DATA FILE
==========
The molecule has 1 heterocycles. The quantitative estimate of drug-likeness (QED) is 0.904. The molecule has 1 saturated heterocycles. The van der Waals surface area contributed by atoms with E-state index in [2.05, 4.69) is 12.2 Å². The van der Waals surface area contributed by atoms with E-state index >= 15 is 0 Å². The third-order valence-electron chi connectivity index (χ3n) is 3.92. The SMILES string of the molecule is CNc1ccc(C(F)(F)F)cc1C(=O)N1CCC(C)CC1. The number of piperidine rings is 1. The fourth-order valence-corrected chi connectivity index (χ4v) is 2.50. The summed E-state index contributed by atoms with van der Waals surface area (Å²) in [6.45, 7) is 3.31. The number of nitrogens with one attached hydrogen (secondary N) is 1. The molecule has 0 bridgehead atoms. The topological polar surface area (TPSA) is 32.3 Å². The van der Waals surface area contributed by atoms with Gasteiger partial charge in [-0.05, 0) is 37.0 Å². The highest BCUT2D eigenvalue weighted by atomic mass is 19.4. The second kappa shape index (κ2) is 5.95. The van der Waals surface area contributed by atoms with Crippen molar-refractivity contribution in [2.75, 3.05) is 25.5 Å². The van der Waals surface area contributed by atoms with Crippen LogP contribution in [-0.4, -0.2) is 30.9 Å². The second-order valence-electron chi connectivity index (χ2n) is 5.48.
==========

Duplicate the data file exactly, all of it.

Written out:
The molecule has 1 heterocycles. The quantitative estimate of drug-likeness (QED) is 0.904. The molecule has 1 saturated heterocycles. The van der Waals surface area contributed by atoms with E-state index in [2.05, 4.69) is 12.2 Å². The van der Waals surface area contributed by atoms with E-state index >= 15 is 0 Å². The third-order valence-electron chi connectivity index (χ3n) is 3.92. The SMILES string of the molecule is CNc1ccc(C(F)(F)F)cc1C(=O)N1CCC(C)CC1. The number of piperidine rings is 1. The fourth-order valence-corrected chi connectivity index (χ4v) is 2.50. The summed E-state index contributed by atoms with van der Waals surface area (Å²) in [6.45, 7) is 3.31. The number of nitrogens with one attached hydrogen (secondary N) is 1. The molecule has 0 bridgehead atoms. The topological polar surface area (TPSA) is 32.3 Å². The van der Waals surface area contributed by atoms with Gasteiger partial charge in [-0.05, 0) is 37.0 Å². The highest BCUT2D eigenvalue weighted by atomic mass is 19.4. The second kappa shape index (κ2) is 5.95. The van der Waals surface area contributed by atoms with Crippen molar-refractivity contribution in [2.75, 3.05) is 25.5 Å². The van der Waals surface area contributed by atoms with Crippen LogP contribution in [-0.4, -0.2) is 30.9 Å². The second-order valence-electron chi connectivity index (χ2n) is 5.48.